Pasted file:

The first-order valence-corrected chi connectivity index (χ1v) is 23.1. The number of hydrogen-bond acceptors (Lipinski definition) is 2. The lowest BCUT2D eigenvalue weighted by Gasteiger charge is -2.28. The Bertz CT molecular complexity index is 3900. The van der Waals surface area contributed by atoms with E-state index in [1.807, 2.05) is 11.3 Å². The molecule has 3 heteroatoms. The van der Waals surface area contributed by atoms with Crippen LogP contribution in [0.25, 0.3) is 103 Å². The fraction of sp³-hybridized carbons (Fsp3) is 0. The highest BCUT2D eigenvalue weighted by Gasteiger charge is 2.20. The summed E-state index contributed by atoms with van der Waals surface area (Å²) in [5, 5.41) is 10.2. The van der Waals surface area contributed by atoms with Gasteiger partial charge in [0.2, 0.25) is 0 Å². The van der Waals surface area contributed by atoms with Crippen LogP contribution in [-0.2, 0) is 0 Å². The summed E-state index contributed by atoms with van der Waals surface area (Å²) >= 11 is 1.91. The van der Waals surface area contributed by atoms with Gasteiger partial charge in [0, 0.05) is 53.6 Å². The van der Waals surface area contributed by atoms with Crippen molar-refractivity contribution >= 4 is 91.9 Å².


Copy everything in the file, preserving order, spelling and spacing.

The first-order valence-corrected chi connectivity index (χ1v) is 23.1. The number of hydrogen-bond acceptors (Lipinski definition) is 2. The lowest BCUT2D eigenvalue weighted by Gasteiger charge is -2.28. The Bertz CT molecular complexity index is 3900. The van der Waals surface area contributed by atoms with E-state index in [1.807, 2.05) is 11.3 Å². The molecule has 3 heteroatoms. The van der Waals surface area contributed by atoms with Crippen LogP contribution in [0.25, 0.3) is 103 Å². The fraction of sp³-hybridized carbons (Fsp3) is 0. The highest BCUT2D eigenvalue weighted by Gasteiger charge is 2.20. The summed E-state index contributed by atoms with van der Waals surface area (Å²) in [5, 5.41) is 10.2. The van der Waals surface area contributed by atoms with Gasteiger partial charge in [0.2, 0.25) is 0 Å². The van der Waals surface area contributed by atoms with Crippen LogP contribution in [-0.2, 0) is 0 Å². The summed E-state index contributed by atoms with van der Waals surface area (Å²) >= 11 is 1.91. The van der Waals surface area contributed by atoms with Gasteiger partial charge in [0, 0.05) is 53.6 Å². The van der Waals surface area contributed by atoms with Crippen molar-refractivity contribution >= 4 is 91.9 Å².